Hyrule Warriors: Age of Calamity Review
Musou, or Warriors games, get something of a bad rap among gamers. Reactions towards the latest Hyrule Warriors title were fairly mixed, with some people losing interest the moment they found out it was a Warriors game at all. I’m here to tell you that those people are wrong. Hyrule Warriors: Age of Calamity is a Zelda title first and foremost. While the Warriors bones are quite visible, Nintendo and Koei Tecmo have managed to make something uniquely compelling out of these disparate components.
Yet I can’t deny that a major part of my interest lies in my connection with both Zelda and Breath of The Wild. This game is all we could ask for in terms of a prequel to BoTW. Anyone who’s curious about the rise of Calamity Ganon, or is itching to play as Urbosa, Daruk, Mipha, or any of the other supporting cast, is in for a delightful experience. Everyone looks and sounds exactly how you remember them, and every cutscene is another window into this long-lost realm. Yet even without these nostalgic trappings, Age of Calamity is still an impressive Warriors game.
Just The Prequel You Were Hoping For
This is to say nothing of the story, which does an admirable job filling out the gaps in the pre-Calamity timeline without straying too far from the original Breath of The Wild world bible. New characters are introduced and slotted neatly into a place beside more familiar faces. Established characters are used to their full effect, providing a simple yet satisfying base layer for future events to build on. It’s a tricky business, adding stakes to a prequel story, but the game manages to pull it off. Although the game is mostly high-octane combat, the story scenes still manage to establish themselves.
Zelda titles are rooted in puzzle solving. Every dungeon is crammed with tricky rooms that demand your full attention. Combat in Age of Calamity takes a similar approach. You’re constantly switching between Sheikah Slate functions, timing perfect dodges, lining up combos, and exploiting critical weak points. Fights are both frantic and thoughtful, an unusual look for your average Warriors game. Rather than the mindless barrage of slashes and dashes I was expecting, Age of Calamity hit me with a parade of tricky boss fights and powerful foes. But even when cutting through a mass of minions, I was never bored in battle. The healthy roster of characters, each with their own unique skills, kept me constantly on my toes.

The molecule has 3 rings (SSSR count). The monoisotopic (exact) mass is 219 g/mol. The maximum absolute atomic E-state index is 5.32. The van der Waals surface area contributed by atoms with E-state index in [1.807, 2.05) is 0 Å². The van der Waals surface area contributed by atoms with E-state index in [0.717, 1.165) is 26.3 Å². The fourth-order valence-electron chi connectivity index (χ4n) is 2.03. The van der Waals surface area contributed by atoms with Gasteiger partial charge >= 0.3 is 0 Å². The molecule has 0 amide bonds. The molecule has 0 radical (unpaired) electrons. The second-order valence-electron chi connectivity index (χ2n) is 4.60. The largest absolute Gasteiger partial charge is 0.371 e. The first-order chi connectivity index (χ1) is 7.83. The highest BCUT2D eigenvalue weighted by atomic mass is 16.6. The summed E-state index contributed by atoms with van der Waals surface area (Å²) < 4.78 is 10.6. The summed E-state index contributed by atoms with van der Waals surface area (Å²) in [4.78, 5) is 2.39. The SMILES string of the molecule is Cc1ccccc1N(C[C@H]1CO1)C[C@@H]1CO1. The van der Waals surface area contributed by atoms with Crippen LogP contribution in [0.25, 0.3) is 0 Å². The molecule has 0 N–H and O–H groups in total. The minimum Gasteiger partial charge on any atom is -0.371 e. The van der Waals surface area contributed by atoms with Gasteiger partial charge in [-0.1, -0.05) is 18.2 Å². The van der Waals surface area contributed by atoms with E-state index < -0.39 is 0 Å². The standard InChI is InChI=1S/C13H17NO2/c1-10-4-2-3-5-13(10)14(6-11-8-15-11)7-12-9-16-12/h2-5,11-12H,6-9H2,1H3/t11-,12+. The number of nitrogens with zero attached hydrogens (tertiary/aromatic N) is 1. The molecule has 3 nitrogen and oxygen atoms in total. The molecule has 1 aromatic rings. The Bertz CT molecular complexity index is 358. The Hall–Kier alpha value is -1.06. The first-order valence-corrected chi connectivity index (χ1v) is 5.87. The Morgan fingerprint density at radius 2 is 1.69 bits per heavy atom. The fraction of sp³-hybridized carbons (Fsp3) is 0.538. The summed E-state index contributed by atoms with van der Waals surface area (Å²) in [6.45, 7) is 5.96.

Even if you only played as Link, his attacks will change depending on the weapon in his hands. Put away the sword, give him a two-handed club, and you’ve got yourself a whole new fighter to figure out. Meanwhile, Zelda’s moves are entirely Slate-based. Changing fighters can put a completely new spin on the most familiar battle scenario. The moves are so diverse that training battles will pop up for each fighter you unlock. Don’t ignore these! I never would have figured out Mipha’s best moves without the extra help.
In fact, you don’t want to ignore any of those icons on your map. Whether it’s an extra combo strike, a second special bar, or more health, none of them are frivolous. I was so diligent about collecting these extra bits that I torpedoed the regular flow of the narrative. Hours would pass between objectives because I couldn’t stop doing side missions. This at least demonstrates how compelling the optional content can be. But what if you don’t want to stray from the primary quest line? In that case, once you unlock the military training node, you can just pay for extra experience. It’s all very streamlined.
The Siren Song of the Sidequest
Even in the midst of this excellent design, Age of Calamity is still a Warriors game at its heart. The RPG elements are fledgling things, boiled down to a succession of unlockable sub-menus. Extra missions, like the main ones, are combat-centric. There’s no exploration, conversation, or dungeon crawling to be found. The Zelda components are extensive yet ephemeral. If you aren’t immediately converted to the Warriors/Musou cause by Age of Calamity’s charms, there’s little hope that you’ll eventually come around. As much as I’ve enjoyed myself, I’ve still had this fun playing a Warriors game.
For me, Hyrule Warriors: Age of Calamity succeeds on two separate fronts. This is a prequel with the narrative heft required for a game in the Zelda franchise. But, this is also a Musou/Warriors game that twists that formula into something unique and engaging. What emerges from this strange union is an experience unlike either set of source material. This is a final product content to carve a small slice out of a massive pie. Even if your interest is strictly in Zelda games or Warriors titles, you owe it to yourself to give this game a shot. You’re certain to be quite pleasantly surprised by what Age of Calamity has to offer.
***A Nintendo Switch code was provided by Nintendo***
- Combat is intense and engaging
- Feels like a full-sized prequel
- Tons of content to chew up
- Still very much a Warriors Game
- Some sidequests are pretty basic
- Almost too easy to get sidetracked